Thujone is a known poison and the FDA (food and drug adminstration in the U.S) have restricted it’s use, but is this an overreaction?
Tansy, mugwort, wormwood and yarrow have all been used in food and drink for centuries can they really be that poisonous? As with most science the answer is not black and white, but shades in between. Whether or not you decide to use food containing thujone is entirely your choice, but being armed with a little more information might help you make up your mind.
I spoke to Khaled M. Abass, Phd a European Registered Toxicologist from the Research Unit of Biomedicine, University of Oulu, Finland. Who told me that the, “Committee of Herbal Medicinal Products gives two different maximum daily intakes, 3 and 5 mg of thujone/person (70 kg). However, Occurrences of alpha- and beta-thujone in plants depend on plants, batch, seasons, and origins”. This makes it rather difficult to judge how much is a safe level to use when foraging for any plant that contains thujone. So, I asked him what he thought about collecting and eating or drinking wild plants that contain thujone and more specifically in tansy and he said , “It is difficult to estimate thujone in tansy or other mixture unless the content of thujone is shown in batch”. Which isn’t really much help for the forager.
Needless to say there have been some animal studies that might help us come up with an anwser especially as one of them states that humans have, “claimed to be at least as sensitive as experimental animals to the central nervous system (CNS) effects of thujone”. I’m not really sure how many rats and mice were asked, but lets just have a bit of faith in the scientific approach. One study gave stupidly high measured brain concentrations (Hold et al, 2000) and within a few minutes almost all of the animals tested died. I’m never sure about the validity of these studies, they seem a bit pointless really you could go as far as saying feeding mice water can kill them as we got a 200g mouse and gave it one cubic tonne of water. It blew up. It tells us nothing.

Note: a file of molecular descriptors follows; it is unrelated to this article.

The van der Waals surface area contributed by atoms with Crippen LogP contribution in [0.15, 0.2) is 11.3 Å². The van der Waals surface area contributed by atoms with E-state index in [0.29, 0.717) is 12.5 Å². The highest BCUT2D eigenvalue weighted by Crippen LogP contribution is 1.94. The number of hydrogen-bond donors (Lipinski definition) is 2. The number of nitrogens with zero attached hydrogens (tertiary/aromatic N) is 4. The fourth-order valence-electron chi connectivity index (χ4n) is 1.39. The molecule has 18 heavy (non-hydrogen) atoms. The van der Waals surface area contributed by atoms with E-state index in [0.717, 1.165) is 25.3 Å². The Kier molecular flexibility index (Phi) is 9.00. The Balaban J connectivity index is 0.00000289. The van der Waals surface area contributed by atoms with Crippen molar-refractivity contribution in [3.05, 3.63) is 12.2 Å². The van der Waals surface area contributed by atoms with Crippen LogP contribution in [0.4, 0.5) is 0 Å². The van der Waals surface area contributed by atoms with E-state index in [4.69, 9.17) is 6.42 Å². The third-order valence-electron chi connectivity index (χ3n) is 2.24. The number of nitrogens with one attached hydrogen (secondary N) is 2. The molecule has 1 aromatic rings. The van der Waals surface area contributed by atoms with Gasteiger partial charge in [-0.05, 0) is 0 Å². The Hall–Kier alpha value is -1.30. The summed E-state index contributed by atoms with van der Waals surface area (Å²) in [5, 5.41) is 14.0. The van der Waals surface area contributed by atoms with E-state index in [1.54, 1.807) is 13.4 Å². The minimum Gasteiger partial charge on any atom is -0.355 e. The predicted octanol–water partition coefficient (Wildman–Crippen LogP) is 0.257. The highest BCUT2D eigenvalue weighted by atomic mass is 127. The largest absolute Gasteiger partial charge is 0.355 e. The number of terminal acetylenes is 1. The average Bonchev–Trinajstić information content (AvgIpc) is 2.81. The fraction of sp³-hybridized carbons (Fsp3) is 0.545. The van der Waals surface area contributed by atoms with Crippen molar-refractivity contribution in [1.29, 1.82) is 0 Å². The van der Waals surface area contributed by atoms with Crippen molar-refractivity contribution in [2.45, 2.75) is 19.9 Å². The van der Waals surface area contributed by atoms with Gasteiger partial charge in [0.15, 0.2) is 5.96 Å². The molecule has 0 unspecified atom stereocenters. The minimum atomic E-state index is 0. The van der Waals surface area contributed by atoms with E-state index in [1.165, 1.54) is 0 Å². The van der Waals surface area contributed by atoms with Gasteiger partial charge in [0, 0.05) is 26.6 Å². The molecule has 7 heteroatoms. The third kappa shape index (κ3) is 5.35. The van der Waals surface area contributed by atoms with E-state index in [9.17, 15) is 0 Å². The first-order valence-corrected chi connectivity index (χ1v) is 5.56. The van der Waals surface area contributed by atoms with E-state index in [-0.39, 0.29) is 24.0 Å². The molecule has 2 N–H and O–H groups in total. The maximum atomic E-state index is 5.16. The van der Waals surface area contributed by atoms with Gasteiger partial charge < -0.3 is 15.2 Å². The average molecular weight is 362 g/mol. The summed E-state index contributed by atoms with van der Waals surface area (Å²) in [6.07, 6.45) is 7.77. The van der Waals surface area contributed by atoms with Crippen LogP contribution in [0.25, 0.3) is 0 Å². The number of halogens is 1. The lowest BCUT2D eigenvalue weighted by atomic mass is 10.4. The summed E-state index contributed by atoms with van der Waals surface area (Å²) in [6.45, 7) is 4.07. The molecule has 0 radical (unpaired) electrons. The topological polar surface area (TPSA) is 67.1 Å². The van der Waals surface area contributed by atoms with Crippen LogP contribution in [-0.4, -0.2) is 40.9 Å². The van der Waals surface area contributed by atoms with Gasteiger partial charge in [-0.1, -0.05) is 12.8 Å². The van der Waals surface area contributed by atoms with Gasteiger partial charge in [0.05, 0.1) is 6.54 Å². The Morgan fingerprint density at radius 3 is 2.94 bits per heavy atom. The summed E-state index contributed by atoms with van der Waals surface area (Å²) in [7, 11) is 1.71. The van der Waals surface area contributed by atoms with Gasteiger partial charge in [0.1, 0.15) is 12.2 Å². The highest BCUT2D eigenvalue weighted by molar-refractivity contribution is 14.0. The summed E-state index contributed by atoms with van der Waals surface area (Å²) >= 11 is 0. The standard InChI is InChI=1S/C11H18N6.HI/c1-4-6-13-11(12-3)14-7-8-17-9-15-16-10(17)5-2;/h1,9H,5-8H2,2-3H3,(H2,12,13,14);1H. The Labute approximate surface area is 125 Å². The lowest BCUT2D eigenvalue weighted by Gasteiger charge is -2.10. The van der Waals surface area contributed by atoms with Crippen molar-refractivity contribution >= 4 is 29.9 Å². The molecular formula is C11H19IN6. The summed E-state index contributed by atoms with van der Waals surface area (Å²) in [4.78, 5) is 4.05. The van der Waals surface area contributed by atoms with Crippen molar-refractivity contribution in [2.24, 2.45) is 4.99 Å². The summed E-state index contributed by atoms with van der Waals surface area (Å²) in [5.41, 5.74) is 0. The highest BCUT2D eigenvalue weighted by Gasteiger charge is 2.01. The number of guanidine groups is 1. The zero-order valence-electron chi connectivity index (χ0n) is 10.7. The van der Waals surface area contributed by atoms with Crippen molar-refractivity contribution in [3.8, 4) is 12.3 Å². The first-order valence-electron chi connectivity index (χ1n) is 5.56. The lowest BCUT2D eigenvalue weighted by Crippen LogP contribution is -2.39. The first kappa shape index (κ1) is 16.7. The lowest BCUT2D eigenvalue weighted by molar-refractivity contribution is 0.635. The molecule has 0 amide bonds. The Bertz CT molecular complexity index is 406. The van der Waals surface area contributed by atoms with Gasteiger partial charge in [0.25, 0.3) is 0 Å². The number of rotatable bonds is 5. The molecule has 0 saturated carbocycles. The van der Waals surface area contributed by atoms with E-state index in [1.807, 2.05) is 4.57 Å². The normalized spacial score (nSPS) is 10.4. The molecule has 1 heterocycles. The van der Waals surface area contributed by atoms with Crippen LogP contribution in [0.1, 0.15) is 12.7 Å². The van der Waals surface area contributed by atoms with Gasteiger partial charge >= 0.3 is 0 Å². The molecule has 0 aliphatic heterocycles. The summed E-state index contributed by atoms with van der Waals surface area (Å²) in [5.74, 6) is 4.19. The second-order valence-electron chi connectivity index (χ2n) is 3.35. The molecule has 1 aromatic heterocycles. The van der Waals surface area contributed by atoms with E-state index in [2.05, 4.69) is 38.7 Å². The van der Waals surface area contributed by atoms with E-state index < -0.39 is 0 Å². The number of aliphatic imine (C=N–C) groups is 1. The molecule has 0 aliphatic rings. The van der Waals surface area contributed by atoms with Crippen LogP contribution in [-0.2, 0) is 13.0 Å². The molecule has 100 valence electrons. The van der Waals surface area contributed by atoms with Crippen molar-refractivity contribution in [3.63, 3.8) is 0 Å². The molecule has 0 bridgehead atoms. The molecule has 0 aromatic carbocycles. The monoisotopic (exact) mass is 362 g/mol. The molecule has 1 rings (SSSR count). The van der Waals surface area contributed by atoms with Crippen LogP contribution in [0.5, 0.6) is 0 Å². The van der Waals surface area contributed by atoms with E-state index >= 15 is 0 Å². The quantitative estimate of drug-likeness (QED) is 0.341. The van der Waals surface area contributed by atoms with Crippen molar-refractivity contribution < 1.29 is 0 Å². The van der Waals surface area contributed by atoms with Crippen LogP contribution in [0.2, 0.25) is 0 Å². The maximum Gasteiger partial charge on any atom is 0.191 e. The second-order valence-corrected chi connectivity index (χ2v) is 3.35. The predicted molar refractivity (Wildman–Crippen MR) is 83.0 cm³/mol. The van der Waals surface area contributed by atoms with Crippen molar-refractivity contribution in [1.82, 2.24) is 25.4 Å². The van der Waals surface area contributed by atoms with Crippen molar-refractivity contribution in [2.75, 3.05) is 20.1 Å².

Luckily, that wasn’t the only study. Another (Margaria, 1963) gave four groups of 10 female and 10 male rats various doses (0mg, 5mg, 10mg and 20mg) of thujone, (per kg of weight), six times a week for fourteen weeks. There was no observable effect reported in the 10mg does for males and 5mg for females. At the highest does there were convulsions in nine females and six males and in the 10mg group only one female convulsed and this was in day 38. Further, there were three deaths in the female rats and one male death. The take home from both studies is moderation. But again it is hard to know what this moderate level should be.